• According to Nielsen, 80% of people reported utilizing a streaming service or an app to view online video during a typical week as of 2018.[7]
  • According to the most current predictions from E-marketers, consumers watch almost 83 minutes of digital video per day, and that number is expected to rise to 92 minutes by 2020.[7]
  • Customers have trouble discovering video content according to PwC, just 12% of users claim to have no trouble finding content on streaming services.[7]
  • According to Conviva’s 2018 state of the streaming TV industry study, live video content watching hours increased by 65% between 2017 and 2018, which led to the highest worldwide increase in viewership throughout 2018.[7]
  • According to a poll conducted by Mondo Creative & Digital Trends, 66% of digital marketers anticipate investing the most in producing Instagram stories and 62% in news feed videos.[7]
  • Cisco predicts that by 2021, video traffic will account for 80% of all consumer internet traffic globally.[7]
  • However, if they knew they could access all of their preferred live sports events and news, 30% of cable subscribers indicated they would cut the cord.[7]
  • In 2018, 76% of U.S. households used Netflix, compared to 67% that utilized pay TV, according to the PwC study a New Video World Order.[7]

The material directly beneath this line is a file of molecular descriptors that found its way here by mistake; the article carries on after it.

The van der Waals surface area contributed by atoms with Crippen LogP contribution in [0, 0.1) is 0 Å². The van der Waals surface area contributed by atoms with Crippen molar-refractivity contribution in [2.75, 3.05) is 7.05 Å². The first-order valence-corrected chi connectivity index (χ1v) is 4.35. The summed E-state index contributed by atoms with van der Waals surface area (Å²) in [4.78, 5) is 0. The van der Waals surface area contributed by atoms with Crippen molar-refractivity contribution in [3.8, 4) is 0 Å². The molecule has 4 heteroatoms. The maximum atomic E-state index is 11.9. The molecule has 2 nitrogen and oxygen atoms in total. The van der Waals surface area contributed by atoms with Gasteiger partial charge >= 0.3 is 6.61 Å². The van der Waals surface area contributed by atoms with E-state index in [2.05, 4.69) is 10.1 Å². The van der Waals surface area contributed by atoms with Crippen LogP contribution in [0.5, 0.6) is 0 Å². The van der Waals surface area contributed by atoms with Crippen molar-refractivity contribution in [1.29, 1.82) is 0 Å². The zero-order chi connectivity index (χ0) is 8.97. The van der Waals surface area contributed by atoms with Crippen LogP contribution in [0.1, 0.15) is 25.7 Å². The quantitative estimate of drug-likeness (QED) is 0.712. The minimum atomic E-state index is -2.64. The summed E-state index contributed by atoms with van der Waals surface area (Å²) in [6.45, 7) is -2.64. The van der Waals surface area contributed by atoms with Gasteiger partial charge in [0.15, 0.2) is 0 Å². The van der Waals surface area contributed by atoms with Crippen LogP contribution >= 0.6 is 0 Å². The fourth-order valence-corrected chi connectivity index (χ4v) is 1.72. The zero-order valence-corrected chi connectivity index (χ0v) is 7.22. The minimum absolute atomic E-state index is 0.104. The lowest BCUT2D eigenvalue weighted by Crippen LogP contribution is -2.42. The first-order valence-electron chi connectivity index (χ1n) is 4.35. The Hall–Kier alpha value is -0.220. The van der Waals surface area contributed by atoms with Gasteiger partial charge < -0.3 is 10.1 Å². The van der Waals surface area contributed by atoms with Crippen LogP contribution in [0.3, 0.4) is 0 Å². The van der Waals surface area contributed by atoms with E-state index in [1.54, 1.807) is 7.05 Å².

• In terms of minutes spent, live streaming for Super Bowl LIII increased by 19% in 2019 to 560 million.[7]
  • According to a Telaria and Adobe survey, 42% of consumers who maintain the cord don’t cut their cable because they like live TV.[7]
  • According to Nielsen’s U.S. Video 360 Report 2018, 42% of U.S. citizens have live-streamed online video, a considerable increase from 25% in 2017.[7]
  • According to the analytics website Statista, that number increased by 170 million in 2018 and is projected to reach 181 million in 2019.[7]
  • According to the 5G economics of entertainment report, which was commissioned by intel, video may account for up to 90% of all 5G traffic.[7]
  • The digital entertainment group estimated that in the first nine months of 2018, consumer spending on subscription streaming increased by 30%. By the end of the year, customers are expected to have spent up to 12.3 million on such services.[7]
  • According to a recent estimate by simulation software provider concentric, the number of customers who obtain their video programs via OTT subscriptions will increase over the next five years to over 15.5 million U.S. subscribers by 2024.[7]
  • According to Nielsen, period 5:57 represents an 11-minute increase in video viewing, with 6 of the 11 minutes coming from the TV.[7]
  • According to CBS, 7.5 million devices were used to watch the New England Patriots vs. Los Angeles Rams big game. This is an increase of 20% over 2018.[7]
  • While video may encourage clients who are already considering making a purchase, it can also encourage current customers to recruit their friends and family. A brand video was shared on 48% of customers’ social media profiles.[7]
  • In a video marketing study, 76% of marketing teams that participated claimed they had spent money on video creation in the previous three years.[8]
  • Today, 86% of marketers utilize video as a marketing tool, and 94% think that video is crucial to their marketing plans.[8]